I'm pretty close to unsubscribing from the Apple Slashdot RSS feed. In the age of Digg, del.icio.us, Newsvine, etc, having a service model where an editor picks what to post just seems so antiquated. This is a perfect example of the pre-filtering vs post-filtering that Chris Anderson talks about in The Long Tail. For what it's worth, the Apple Slashdot site has had only 8 posts in the past seven days and pretty much all of them brought news that I saw hours or even days before they showed up in my Slashdot feed.

The most recent example is Phill Ryu's fake Leopard screenshot contest results, which were announced Wednesday 7/26 at 1:44PM. While I did see it straight from his blog no more than 30 minutes after it was posted, had I not been subscribed to his feed, Digg picked it up less than 90 minutes after so I would have seen it then. If I happened to miss either of those two sources (highly doubtful, considering one is the primary source) a link to the blog post appeared on many, many other Apple-related blogs. When did it show up on Slashdot? Tonight, Thursday 7/27 at 10:54 PM. It's "only" a day in real world time, but in blogosphere time that's an eternity!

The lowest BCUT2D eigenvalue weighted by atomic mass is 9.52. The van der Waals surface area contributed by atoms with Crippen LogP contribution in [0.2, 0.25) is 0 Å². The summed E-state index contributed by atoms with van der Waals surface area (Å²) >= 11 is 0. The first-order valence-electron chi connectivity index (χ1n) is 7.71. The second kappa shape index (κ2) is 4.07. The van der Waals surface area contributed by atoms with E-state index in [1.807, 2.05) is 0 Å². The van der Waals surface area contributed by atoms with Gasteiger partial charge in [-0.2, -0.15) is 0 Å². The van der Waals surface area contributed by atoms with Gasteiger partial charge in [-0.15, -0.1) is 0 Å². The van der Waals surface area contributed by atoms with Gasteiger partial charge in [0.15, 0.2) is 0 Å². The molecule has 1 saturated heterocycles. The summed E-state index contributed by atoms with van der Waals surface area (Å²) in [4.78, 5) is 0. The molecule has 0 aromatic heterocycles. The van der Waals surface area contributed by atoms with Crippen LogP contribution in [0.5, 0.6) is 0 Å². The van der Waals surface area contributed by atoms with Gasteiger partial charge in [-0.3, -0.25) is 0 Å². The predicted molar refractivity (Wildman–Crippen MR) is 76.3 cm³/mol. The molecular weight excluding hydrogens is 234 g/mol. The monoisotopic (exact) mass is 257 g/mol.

And what about the tens or even hundreds (on a good week) of Apple stories that showed up in the past week? There's no mention of them anywhere on Slashdot. They bill themselves as "News for nerds. Stuff that matters." but there's a lot more that matters in a week than 8 stories. But I suppose that tag line became as irrelevant as Slashdot itself did a long time ago.